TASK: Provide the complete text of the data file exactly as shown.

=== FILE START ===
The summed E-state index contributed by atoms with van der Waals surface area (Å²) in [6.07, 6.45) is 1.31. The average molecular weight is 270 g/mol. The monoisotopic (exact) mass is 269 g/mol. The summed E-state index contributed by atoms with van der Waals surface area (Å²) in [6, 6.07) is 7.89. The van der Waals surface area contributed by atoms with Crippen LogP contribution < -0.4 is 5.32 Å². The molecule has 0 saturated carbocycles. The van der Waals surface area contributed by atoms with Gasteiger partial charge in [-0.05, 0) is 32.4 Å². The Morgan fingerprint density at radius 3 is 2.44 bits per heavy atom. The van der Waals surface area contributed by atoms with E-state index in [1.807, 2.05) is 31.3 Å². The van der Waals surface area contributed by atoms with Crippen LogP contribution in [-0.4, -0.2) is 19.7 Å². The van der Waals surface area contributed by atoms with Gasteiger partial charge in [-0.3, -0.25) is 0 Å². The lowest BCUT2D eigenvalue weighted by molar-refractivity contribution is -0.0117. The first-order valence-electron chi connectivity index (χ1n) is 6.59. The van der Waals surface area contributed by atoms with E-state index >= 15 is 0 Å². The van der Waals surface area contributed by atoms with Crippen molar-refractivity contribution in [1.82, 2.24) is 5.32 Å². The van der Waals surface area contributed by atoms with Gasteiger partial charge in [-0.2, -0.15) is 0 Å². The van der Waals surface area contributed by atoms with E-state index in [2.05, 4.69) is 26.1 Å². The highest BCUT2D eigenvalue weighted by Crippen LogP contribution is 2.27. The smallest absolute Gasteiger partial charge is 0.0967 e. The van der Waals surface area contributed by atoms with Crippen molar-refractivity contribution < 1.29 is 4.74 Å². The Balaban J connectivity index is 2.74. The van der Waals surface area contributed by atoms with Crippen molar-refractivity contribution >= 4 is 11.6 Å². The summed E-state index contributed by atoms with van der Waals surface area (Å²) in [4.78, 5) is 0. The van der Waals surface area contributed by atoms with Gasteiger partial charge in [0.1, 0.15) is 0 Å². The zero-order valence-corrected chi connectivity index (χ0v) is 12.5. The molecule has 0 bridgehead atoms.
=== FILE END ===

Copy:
The summed E-state index contributed by atoms with van der Waals surface area (Å²) in [6.07, 6.45) is 1.31. The average molecular weight is 270 g/mol. The monoisotopic (exact) mass is 269 g/mol. The summed E-state index contributed by atoms with van der Waals surface area (Å²) in [6, 6.07) is 7.89. The van der Waals surface area contributed by atoms with Crippen LogP contribution < -0.4 is 5.32 Å². The molecule has 0 saturated carbocycles. The van der Waals surface area contributed by atoms with Gasteiger partial charge in [-0.05, 0) is 32.4 Å². The Morgan fingerprint density at radius 3 is 2.44 bits per heavy atom. The van der Waals surface area contributed by atoms with E-state index in [1.807, 2.05) is 31.3 Å². The van der Waals surface area contributed by atoms with Crippen LogP contribution in [-0.4, -0.2) is 19.7 Å². The van der Waals surface area contributed by atoms with Gasteiger partial charge in [-0.3, -0.25) is 0 Å². The lowest BCUT2D eigenvalue weighted by molar-refractivity contribution is -0.0117. The first-order valence-electron chi connectivity index (χ1n) is 6.59. The van der Waals surface area contributed by atoms with E-state index >= 15 is 0 Å². The van der Waals surface area contributed by atoms with Crippen molar-refractivity contribution in [1.82, 2.24) is 5.32 Å². The van der Waals surface area contributed by atoms with Gasteiger partial charge in [-0.2, -0.15) is 0 Å². The van der Waals surface area contributed by atoms with E-state index in [2.05, 4.69) is 26.1 Å². The highest BCUT2D eigenvalue weighted by Crippen LogP contribution is 2.27. The smallest absolute Gasteiger partial charge is 0.0967 e. The van der Waals surface area contributed by atoms with Crippen molar-refractivity contribution < 1.29 is 4.74 Å². The Balaban J connectivity index is 2.74. The van der Waals surface area contributed by atoms with Crippen molar-refractivity contribution >= 4 is 11.6 Å². The summed E-state index contributed by atoms with van der Waals surface area (Å²) in [4.78, 5) is 0. The van der Waals surface area contributed by atoms with Gasteiger partial charge in [0.1, 0.15) is 0 Å². The zero-order valence-corrected chi connectivity index (χ0v) is 12.5. The molecule has 0 bridgehead atoms.